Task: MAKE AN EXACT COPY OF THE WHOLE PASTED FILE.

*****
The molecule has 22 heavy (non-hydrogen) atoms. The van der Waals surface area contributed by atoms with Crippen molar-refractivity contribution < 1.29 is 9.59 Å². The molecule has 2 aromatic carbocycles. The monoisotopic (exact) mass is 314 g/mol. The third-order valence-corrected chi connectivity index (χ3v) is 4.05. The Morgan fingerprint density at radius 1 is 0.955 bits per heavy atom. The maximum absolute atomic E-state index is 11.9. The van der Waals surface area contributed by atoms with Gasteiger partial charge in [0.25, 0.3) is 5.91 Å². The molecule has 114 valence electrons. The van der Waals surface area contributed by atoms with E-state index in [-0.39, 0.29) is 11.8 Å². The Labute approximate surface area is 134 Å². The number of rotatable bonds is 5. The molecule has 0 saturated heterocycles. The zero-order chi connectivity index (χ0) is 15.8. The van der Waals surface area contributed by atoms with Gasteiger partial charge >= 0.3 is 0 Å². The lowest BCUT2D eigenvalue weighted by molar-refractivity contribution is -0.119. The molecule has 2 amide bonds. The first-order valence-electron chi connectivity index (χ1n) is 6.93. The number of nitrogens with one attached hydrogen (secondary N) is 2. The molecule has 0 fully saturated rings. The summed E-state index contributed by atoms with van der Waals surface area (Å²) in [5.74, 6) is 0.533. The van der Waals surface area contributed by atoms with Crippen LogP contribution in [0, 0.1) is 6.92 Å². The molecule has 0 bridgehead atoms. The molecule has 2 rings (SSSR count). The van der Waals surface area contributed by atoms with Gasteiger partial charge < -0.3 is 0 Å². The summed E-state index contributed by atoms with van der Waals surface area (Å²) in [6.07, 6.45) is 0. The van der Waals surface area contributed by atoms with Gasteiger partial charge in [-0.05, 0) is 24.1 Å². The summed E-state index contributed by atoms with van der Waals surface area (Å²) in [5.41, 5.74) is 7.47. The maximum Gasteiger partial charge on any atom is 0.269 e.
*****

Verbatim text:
The molecule has 22 heavy (non-hydrogen) atoms. The van der Waals surface area contributed by atoms with Crippen molar-refractivity contribution < 1.29 is 9.59 Å². The molecule has 2 aromatic carbocycles. The monoisotopic (exact) mass is 314 g/mol. The third-order valence-corrected chi connectivity index (χ3v) is 4.05. The Morgan fingerprint density at radius 1 is 0.955 bits per heavy atom. The maximum absolute atomic E-state index is 11.9. The van der Waals surface area contributed by atoms with Gasteiger partial charge in [0.25, 0.3) is 5.91 Å². The molecule has 114 valence electrons. The van der Waals surface area contributed by atoms with E-state index in [-0.39, 0.29) is 11.8 Å². The Labute approximate surface area is 134 Å². The number of rotatable bonds is 5. The molecule has 0 saturated heterocycles. The zero-order chi connectivity index (χ0) is 15.8. The van der Waals surface area contributed by atoms with Gasteiger partial charge >= 0.3 is 0 Å². The lowest BCUT2D eigenvalue weighted by molar-refractivity contribution is -0.119. The molecule has 2 amide bonds. The first-order valence-electron chi connectivity index (χ1n) is 6.93. The number of nitrogens with one attached hydrogen (secondary N) is 2. The molecule has 0 fully saturated rings. The summed E-state index contributed by atoms with van der Waals surface area (Å²) in [5.74, 6) is 0.533. The van der Waals surface area contributed by atoms with Crippen LogP contribution in [0, 0.1) is 6.92 Å². The molecule has 0 bridgehead atoms. The molecule has 2 rings (SSSR count). The van der Waals surface area contributed by atoms with Gasteiger partial charge < -0.3 is 0 Å². The summed E-state index contributed by atoms with van der Waals surface area (Å²) in [6.07, 6.45) is 0. The van der Waals surface area contributed by atoms with Gasteiger partial charge in [-0.05, 0) is 24.1 Å². The summed E-state index contributed by atoms with van der Waals surface area (Å²) in [5.41, 5.74) is 7.47. The maximum Gasteiger partial charge on any atom is 0.269 e.